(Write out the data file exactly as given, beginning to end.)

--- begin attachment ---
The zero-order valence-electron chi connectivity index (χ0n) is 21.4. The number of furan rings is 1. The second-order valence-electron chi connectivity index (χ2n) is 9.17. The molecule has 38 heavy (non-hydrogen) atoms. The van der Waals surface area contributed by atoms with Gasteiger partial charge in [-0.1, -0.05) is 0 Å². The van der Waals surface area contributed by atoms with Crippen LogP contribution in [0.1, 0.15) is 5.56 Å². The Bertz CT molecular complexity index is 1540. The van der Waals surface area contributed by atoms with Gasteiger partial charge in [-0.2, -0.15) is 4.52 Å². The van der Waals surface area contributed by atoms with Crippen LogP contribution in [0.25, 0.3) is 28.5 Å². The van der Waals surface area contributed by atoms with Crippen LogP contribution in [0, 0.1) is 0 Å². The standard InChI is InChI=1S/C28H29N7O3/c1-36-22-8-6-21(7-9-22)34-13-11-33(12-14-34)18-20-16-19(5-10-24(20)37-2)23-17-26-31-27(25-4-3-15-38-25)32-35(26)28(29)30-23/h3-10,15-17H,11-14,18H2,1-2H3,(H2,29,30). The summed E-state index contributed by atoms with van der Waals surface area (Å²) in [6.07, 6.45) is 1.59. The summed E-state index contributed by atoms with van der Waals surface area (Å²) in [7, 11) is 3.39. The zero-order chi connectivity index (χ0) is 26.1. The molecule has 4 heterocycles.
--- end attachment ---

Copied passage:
The zero-order valence-electron chi connectivity index (χ0n) is 21.4. The number of furan rings is 1. The second-order valence-electron chi connectivity index (χ2n) is 9.17. The molecule has 38 heavy (non-hydrogen) atoms. The van der Waals surface area contributed by atoms with Gasteiger partial charge in [-0.1, -0.05) is 0 Å². The van der Waals surface area contributed by atoms with Crippen LogP contribution in [0.1, 0.15) is 5.56 Å². The Bertz CT molecular complexity index is 1540. The van der Waals surface area contributed by atoms with Gasteiger partial charge in [-0.2, -0.15) is 4.52 Å². The van der Waals surface area contributed by atoms with Crippen LogP contribution in [0.25, 0.3) is 28.5 Å². The van der Waals surface area contributed by atoms with Crippen LogP contribution in [0, 0.1) is 0 Å². The standard InChI is InChI=1S/C28H29N7O3/c1-36-22-8-6-21(7-9-22)34-13-11-33(12-14-34)18-20-16-19(5-10-24(20)37-2)23-17-26-31-27(25-4-3-15-38-25)32-35(26)28(29)30-23/h3-10,15-17H,11-14,18H2,1-2H3,(H2,29,30). The summed E-state index contributed by atoms with van der Waals surface area (Å²) in [6.07, 6.45) is 1.59. The summed E-state index contributed by atoms with van der Waals surface area (Å²) in [7, 11) is 3.39. The zero-order chi connectivity index (χ0) is 26.1. The molecule has 4 heterocycles.